(d) The Bureau Central Office, Washington, DC, provides title services for all other Indian land not shown above in §150.4 or in this section, including the land of the Absentee Wyandottes. The regulations in this part apply to the Central Office.
All title documents shall be submitted to the appropriate Land Titles and Records Office for recording immediately after final approval, issuance, or acceptance. Bureau officials delegated authority by the Secretary to approve title documents or accept title are responsible for prompt compliance with the recording requirement. Documents submitted for recording shall be completed in accordance with prescribed Bureau regulations or instructions.
(a) Title documents other than probate records. The original, a signed duplicate, or a certified copy of such documents shall be submitted for recording. Following the recording process, the Land Titles and Records Office will return those title documents that are required to be returned to the originating office with appropriate recording information.
(b) Probate records. In accordance with 43 CFR part 4, subpart D, Administrative Law Judges shall forward the original record of Indian probate decisions and copies of petitions for rehearing, reopening, and other appeals to the Land Titles and Records Office which provides service to the originating Agency. If trust land or Indian heirs involved in the probate are located within the jurisdictional area of another Land Titles and Records Office, the Administrative Law Judge shall also send a duplicate copy to that office. Probate records submitted by an Administrative Law Judge for recording will be retained by the Land Titles and Records Office.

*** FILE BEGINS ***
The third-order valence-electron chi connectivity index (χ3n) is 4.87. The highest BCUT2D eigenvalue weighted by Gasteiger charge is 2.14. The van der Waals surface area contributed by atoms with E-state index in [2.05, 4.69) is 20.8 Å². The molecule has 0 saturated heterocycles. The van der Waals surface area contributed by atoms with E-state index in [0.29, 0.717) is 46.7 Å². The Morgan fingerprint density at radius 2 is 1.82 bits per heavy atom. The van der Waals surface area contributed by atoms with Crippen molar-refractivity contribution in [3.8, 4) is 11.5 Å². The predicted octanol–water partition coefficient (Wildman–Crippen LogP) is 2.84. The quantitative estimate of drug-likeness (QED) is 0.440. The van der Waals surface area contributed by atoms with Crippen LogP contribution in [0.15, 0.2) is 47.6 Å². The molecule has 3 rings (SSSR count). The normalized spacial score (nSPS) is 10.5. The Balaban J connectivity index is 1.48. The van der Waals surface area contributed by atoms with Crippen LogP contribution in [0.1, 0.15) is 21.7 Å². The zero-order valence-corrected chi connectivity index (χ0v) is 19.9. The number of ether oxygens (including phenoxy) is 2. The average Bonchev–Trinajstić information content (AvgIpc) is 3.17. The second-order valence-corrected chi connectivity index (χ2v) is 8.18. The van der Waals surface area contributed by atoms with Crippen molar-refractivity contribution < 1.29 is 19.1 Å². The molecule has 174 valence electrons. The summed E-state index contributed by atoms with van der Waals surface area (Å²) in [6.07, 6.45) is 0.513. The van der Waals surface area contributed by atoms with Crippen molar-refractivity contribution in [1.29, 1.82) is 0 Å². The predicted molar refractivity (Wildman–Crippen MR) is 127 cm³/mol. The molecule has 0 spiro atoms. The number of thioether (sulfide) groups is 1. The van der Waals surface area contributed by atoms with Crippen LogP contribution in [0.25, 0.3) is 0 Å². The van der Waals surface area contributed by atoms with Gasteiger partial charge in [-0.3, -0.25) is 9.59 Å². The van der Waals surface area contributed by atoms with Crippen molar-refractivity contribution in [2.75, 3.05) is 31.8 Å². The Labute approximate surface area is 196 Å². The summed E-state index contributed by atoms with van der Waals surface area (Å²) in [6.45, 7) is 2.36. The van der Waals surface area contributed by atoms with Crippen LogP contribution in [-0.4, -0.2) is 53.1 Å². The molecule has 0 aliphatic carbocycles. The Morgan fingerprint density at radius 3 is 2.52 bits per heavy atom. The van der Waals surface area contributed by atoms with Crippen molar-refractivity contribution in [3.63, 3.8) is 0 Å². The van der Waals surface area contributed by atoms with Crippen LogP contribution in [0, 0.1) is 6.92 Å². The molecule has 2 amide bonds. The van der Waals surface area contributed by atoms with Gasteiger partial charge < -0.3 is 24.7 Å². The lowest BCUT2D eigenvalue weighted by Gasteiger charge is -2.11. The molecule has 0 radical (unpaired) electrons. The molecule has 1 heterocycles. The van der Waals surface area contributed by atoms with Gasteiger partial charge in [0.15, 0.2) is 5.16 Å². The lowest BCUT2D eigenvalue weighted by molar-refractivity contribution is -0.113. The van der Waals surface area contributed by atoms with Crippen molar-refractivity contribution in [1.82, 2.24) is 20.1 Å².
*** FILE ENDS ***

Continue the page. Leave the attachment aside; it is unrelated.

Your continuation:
Land Titles and Records Office shall initiate such action as described below to cure defects in the record discovered during the recording of title documents or examination of titles.
(a) If an error is traced to a defective title document other than probate records, the Land Titles and Records Office shall notify the originating office of the defect.
(b) If errors are discovered in probate records, the Land Titles and Records Office may initiate corrective action as follows:
(1) An administrative modification shall be issued to modify probate records to include any Indian land omitted from the inventory if such property is located in the same state and takes the same line of descent as that shown in the original probate decision. Authority is delegated to the Commissioner by 43 CFR 4.272 to make such modifications except on those Indian reservations covered by special Inheritance Acts (43 CFR 4.300). Copies of administrative modifications shall be distributed to the appropriate Administrative Law Judge, Agencies with jurisdiction over the Indian land, and to all persons who share in the estate.
(2) Land Titles and Records Offices shall notify the Superintendent when modifications are required by Administrative Law Judges for other types of probate errors. Corrective action is then initiated in accordance with 43 CFR part 4, subpart D.